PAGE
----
Dr Horsager: So I think I’ll take it from the sperm epigenetics. I come at this from a neuroscience perspective. So I came at it because I was very interested in these epigenetic alterations that occur in sperm. How are these ultimately inherited across generations. Can this help us understand disease risk in the offspring? And so if you look at the literature is actually developing support for this idea that the changes in sperm epigenetics might actually help you understand or predict risk of specific neurodevelopmental diseases such as autism, schizophrenia and bipolar disorder. So that’s something that’s particularly interesting to me. And then also I think in terms of other disease, there’s allergies, so there’s some interesting evidence that suggest that allergy might be an interesting target as well. So I’m imagining that you have an analysis done on the sperm and then you can begin to understand what diseases your offspring might be subject to.

Emily: Thank you. Dr Beim I’d like to ask you 20 years from now, what’s the fertility field going to look like?

Dr Beim: 20 years from now every woman who’s on the pill is also going to have something spiked into her pill formulation that’s going to protect her ovarian reserve and protect her fertility. So that she’s not just postponing it, but she’s also protecting it. 20 years from now women are from their earliest Ob-Gyn visit are going to know what they’re at risk for and they’re going to get a personalized fertility plan, that’s going to be unique for each one of them. It’s going to involve some interventions in some cases sometimes it’s about managing lifestyle sometimes it’s about just closely monitoring things. But they’re going to feel in charge and they’re going to look back at us, like, I look back on my mother who tells me about how she couldn’t go to the grocery store and buy pads, to me, I just couldn’t do what? You have to make your own path, it sounds like it’s like the wheel hadn’t been invented, and I think, your daughter’s going to look back and say you went through what mom? And just, that’s what gets you out of bed every morning is to bring that future to a reality.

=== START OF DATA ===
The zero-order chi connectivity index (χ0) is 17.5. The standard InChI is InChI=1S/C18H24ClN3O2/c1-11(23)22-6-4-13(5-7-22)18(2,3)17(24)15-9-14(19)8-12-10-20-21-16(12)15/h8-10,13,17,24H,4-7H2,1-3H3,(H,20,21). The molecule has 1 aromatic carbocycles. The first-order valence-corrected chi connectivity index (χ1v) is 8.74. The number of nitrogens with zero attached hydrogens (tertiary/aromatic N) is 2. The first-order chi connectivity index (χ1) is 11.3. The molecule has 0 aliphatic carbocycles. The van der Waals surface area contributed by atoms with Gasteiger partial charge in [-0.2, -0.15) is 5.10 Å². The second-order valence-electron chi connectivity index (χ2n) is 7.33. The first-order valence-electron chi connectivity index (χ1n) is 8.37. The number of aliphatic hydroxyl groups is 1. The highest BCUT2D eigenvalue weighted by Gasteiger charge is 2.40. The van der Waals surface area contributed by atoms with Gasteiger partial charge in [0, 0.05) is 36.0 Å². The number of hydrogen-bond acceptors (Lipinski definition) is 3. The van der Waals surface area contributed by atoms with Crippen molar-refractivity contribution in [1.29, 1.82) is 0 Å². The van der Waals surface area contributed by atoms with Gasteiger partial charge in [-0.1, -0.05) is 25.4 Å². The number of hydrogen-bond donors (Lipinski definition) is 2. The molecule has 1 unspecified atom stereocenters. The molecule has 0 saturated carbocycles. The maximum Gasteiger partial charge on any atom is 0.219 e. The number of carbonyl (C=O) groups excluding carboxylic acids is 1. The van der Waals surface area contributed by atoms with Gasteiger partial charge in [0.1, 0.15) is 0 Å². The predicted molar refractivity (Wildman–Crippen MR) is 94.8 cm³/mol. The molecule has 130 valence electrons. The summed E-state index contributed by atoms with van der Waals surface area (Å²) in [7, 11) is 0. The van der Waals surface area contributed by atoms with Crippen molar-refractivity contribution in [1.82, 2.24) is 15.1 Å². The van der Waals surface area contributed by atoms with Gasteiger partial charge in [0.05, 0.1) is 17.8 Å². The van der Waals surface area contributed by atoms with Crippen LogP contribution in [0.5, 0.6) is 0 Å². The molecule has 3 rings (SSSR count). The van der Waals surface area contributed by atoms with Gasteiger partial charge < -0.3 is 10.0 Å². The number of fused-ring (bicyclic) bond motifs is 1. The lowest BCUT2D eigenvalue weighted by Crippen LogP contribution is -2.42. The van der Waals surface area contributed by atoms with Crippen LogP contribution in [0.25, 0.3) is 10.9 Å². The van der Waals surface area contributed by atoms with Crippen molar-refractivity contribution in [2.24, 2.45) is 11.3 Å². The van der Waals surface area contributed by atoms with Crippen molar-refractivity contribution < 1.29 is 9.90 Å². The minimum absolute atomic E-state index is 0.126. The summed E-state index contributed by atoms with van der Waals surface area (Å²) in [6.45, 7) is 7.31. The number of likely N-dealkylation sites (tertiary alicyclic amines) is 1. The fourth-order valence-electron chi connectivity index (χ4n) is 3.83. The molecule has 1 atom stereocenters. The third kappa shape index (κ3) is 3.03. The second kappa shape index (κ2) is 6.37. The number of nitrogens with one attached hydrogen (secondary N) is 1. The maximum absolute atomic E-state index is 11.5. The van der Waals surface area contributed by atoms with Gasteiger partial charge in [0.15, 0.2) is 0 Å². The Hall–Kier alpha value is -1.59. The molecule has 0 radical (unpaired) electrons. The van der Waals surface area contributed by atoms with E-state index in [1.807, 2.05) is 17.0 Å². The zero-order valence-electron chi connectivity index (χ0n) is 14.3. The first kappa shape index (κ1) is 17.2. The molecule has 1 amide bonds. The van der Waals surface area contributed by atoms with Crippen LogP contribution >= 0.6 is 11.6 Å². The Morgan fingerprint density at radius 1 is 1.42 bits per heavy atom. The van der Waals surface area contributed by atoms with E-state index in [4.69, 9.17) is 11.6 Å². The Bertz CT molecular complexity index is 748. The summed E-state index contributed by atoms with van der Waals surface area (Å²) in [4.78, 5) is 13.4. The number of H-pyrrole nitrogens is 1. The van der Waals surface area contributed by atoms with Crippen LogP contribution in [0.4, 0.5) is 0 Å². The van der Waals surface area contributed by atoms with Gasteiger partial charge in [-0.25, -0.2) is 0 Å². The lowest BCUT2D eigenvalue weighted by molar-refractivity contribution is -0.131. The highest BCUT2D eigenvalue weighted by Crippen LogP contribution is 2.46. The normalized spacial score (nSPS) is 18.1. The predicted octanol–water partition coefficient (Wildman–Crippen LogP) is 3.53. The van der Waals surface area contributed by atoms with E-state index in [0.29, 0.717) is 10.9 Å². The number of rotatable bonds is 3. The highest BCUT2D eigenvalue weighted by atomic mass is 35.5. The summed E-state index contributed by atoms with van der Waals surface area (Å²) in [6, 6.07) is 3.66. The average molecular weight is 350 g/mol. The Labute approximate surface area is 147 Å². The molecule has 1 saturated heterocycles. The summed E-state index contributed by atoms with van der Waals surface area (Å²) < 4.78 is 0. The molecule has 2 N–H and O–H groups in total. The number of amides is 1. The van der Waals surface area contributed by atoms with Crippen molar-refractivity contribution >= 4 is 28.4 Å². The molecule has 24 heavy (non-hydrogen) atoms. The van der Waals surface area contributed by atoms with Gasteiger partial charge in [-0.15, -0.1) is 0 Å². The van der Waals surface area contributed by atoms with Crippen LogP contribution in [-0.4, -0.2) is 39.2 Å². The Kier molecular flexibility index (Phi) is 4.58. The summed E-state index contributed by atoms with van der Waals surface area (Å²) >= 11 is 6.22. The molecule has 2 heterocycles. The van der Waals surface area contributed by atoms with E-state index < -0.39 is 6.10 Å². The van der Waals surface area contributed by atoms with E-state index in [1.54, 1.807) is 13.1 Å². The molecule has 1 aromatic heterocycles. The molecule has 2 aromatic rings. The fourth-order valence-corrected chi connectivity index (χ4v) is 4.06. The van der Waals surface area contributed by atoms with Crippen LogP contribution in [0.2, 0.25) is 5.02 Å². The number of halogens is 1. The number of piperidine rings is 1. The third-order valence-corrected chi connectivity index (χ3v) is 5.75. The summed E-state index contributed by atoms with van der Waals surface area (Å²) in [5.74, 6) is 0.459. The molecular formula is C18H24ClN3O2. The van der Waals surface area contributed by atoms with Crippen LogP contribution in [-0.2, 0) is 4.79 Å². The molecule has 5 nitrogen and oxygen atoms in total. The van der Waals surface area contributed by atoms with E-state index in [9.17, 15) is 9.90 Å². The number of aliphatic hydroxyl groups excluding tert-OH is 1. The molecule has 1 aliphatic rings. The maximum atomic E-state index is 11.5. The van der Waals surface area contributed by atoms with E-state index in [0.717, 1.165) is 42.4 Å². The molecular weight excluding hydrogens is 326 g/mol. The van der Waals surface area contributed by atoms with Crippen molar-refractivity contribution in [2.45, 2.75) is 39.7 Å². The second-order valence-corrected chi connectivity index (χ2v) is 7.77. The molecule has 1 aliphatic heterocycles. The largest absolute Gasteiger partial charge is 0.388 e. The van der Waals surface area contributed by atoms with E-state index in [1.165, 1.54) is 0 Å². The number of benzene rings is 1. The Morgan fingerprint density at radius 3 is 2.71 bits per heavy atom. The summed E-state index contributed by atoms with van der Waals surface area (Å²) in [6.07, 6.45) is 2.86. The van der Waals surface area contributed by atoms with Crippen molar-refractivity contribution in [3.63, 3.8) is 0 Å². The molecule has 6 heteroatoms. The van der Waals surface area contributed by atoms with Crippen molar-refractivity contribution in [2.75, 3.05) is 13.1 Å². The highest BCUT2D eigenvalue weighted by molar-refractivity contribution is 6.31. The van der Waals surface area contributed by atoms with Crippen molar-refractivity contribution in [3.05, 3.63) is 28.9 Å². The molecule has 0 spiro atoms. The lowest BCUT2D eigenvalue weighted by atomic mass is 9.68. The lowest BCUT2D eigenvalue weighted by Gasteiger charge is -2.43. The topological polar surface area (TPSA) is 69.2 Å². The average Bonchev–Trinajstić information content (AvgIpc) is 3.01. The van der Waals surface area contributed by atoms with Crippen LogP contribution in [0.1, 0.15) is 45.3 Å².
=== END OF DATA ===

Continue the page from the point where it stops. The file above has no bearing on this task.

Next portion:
Emily: Amazing. Dr Aimee?

Dr Aimee: I would say that my, my dream would be in 20 years from now, that there will be no such thing as needing an egg donor that women aren’t going to worrying about. Yeah, I would like to. I mean, I want women to be their own egg donors, but I predict that we will have technology where we can generate an egg cell. I guess I’ll use the word artificially and we’re gonna see genetic testing and modification revolutionized how we take care of people. So there are a lot of things that we’re going to laugh about that we did 20 years ago in 20 years, especially surrounding how we mature eggs potentially outside the body, how we want to potentially go through an egg freezing the future. But right now this is the best that we have and we need to take advantage of.

Emily: Absolutely. Shweta I want to turn it over to you to  make sure we’ve answered all the questions we need to for today.

Shweta: Thank you Emily. That was a great round of questions that you had. Dr  Beim I want to come back to you and ask you about your future research initiatives that you are involved with right now. And also if you could share some ongoing clinical trials around these tests that people can participate in.